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Children who are inactive, overweight or obese are also prone to developing a number of smaller, everyday symptoms that will significantly lower their quality of life and can even lead to debilitating medical problems. As Stovitz et al. (2008, p. 489) state, “physicians are increasingly recognizing that obese children experience considerable metabolic comorbidities” (doctor speak that essentially means, “they have lots of co-existing problems.”). Here are some of the symptoms that can emerge:

Chronic inflammation
Medical studies have long documented a relationship between excess fat and chronic inflammation in the body. So it’s no surprise that obese children have been noted to have higher measures on biomarkers of inflammation. (Cruz et al., 2005) This inflammation can cause an assortment of health problems, making them more susceptible to everyday illnesses and aggravating pre-existing illnesses such as asthma or chronic joint pain.

Scientist and medical Doctor Wajahat C. Nehal (2015, p. 48-49) observed that “eating too much in one sitting will trigger an acute episode of inflammation that eventually resolves itself, and routinely eating so many calories that the body has to store them as fat triggers chronic inflammation.” Cronic inflamation, in turn, inflames the liver, which can lead to fatty liver disease. The liver becomes swollen and inflamed, identical to what you’d see in a chronic drinker. Though reversible, it can lead to permanent problems, including cirrhosis – which is a potentially fatal condition. “That finding is disturbing enough,” Nehal writes, “but adding to the concern is the realization that as much as a third of obese children now have fatty liver disease. This pattern raises the possibility that at least some of them will fall ill with cirrhosis in early adulthood. It is as though large numbers of preteens were suffering from alcohol and liver disease, except the offending agent is excess calories, not alcohol.”

Symptoms related to hypertension
Aside from the future risk in terms of heart attacks, hypertension can cause physical problems for children in the here and now. This can include headaches and, in more extreme cases, chest pain, blurred vision, and seizures. (Mahoney, 2012)

Heartburn & stomach problems
It’s been found that obese adults are 2 1/2 times more likely to experience heartburn. (Gorman, 2012) While this condition is less prevalent among kids, obese children can also suffer from a variety of gastrointestinal disorders as a result of their excess weight and poor eating habits.

Medical Regimens
What was so shocking about the AAP’s recommendation to administer statins for children as young as 8 is the fact that these drugs, like all drugs, are not without their ‘potentially’ dangerous side effects. Children who develop diabetes are subjected to daily shots and medications. The cumulative effect of all these medical regimens can take a lot out of a child.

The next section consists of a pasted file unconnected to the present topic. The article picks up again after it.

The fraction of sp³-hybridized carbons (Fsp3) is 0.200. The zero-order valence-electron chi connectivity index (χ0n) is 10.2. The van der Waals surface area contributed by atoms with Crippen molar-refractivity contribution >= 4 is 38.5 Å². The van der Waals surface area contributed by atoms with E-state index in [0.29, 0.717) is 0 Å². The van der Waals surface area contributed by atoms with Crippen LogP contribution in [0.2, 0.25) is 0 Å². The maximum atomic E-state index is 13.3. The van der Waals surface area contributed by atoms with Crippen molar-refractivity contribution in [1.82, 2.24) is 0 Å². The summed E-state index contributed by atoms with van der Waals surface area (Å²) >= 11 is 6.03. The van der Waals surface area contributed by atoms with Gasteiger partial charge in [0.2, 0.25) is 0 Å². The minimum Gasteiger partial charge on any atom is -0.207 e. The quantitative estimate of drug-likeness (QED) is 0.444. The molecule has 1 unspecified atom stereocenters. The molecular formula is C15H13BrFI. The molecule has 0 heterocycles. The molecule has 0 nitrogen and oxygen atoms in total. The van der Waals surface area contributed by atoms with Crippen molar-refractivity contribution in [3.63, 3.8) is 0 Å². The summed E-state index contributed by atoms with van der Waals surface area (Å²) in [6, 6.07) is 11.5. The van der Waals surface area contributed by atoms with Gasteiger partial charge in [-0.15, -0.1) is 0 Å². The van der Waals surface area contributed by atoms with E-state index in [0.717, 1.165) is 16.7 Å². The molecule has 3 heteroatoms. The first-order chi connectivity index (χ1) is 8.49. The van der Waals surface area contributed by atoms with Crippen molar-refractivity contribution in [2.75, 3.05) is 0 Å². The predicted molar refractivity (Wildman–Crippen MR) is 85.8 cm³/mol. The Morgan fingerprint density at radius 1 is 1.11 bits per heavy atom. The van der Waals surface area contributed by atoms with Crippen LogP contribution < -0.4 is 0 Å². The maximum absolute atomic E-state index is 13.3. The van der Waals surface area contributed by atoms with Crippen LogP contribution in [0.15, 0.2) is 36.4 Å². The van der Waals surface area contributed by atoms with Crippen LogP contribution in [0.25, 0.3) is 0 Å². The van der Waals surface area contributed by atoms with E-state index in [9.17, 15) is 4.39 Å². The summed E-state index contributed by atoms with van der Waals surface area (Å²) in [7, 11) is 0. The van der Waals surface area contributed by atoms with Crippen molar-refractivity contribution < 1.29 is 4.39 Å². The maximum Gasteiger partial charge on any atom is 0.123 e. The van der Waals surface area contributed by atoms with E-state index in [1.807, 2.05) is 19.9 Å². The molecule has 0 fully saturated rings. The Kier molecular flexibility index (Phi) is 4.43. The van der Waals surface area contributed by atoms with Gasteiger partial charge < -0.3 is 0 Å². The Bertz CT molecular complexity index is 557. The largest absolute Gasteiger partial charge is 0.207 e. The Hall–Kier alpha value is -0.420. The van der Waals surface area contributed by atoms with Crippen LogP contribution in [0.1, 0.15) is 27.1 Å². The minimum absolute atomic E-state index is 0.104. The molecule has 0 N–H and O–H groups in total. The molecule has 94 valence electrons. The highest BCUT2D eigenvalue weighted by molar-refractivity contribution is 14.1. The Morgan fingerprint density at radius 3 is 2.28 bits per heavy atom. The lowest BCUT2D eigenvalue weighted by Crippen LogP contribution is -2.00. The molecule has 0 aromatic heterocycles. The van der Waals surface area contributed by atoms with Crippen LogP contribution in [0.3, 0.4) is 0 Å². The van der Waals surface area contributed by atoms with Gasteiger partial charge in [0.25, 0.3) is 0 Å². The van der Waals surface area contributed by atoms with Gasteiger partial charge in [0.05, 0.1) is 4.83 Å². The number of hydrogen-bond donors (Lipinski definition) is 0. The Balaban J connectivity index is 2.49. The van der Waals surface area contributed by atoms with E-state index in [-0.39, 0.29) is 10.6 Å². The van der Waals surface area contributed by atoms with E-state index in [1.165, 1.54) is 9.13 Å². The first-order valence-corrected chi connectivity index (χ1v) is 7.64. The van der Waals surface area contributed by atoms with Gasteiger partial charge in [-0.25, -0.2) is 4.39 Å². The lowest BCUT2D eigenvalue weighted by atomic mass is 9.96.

Overweight kids are more prone to headaches, and research has shown that losing weight can cut the number of headaches a child experiences in half. (Elias, 9-17-08)

Restless Leg Syndrome
Obesity has been linked to restless leg syndrome (Marcus, 4-7-09)

Decreased Lung Functioning
Fat deposits in obese children hinder lung function, since it applies more pressure to the lungs and inhibits expansion. (National Geographic Channel, 8-14-09) This makes any type of physical activity more strenuous.

Dental Problems
Dentist’s report that bad diet is leading to dental erosion at unprecedented levels. Bennet Amaechi, a dental researcher at the University of Texas, has found 30% of kids show dental erosion, and some have teeth so bad they resemble that of older adults. (Painter, 4-7-08)

Vision & coordination problems
Inactive lifestyles are also leading to vision and coordination poblems at rates unlike anything ever seen. (Toppo, 6-4-08) Too much time in front of the TV or computer and not enough time paying outdoors means the eyes of too many kids aren’t getting the action and diversity they need to develop properly.

Bone and structural problems
Obesity leads to an increase in foot and knee problems, and obese children exhibit a variety of biomechanical changes in their lower extremities. (Stovitz et al., 2008) In other words, the excess weight has a tendency to deform their lower body and lead to abnormal growth and development.

Flattened arches often develop during childhood and are more common in overweight children. This in turn leads to inflamed tendons, sore heels, and may further restrict a child’s activity, leading to a self-replicating cycle: the pain makes them not want to engage in physical activity, and the lack of physical activity only means more weight gain and less bone-strengthening, which makes the pain worse.

It can also result in all sorts of other intrusive procedures that attempt to put band-aids over the condition rather than treat the underlying problem. As surgeon Darryl Haycock laments, “I have kids come in all the time pushing 180 to 200 pounds…and I’m doing surgery to correct their flat feet.” (Painter, 6-21-2010)

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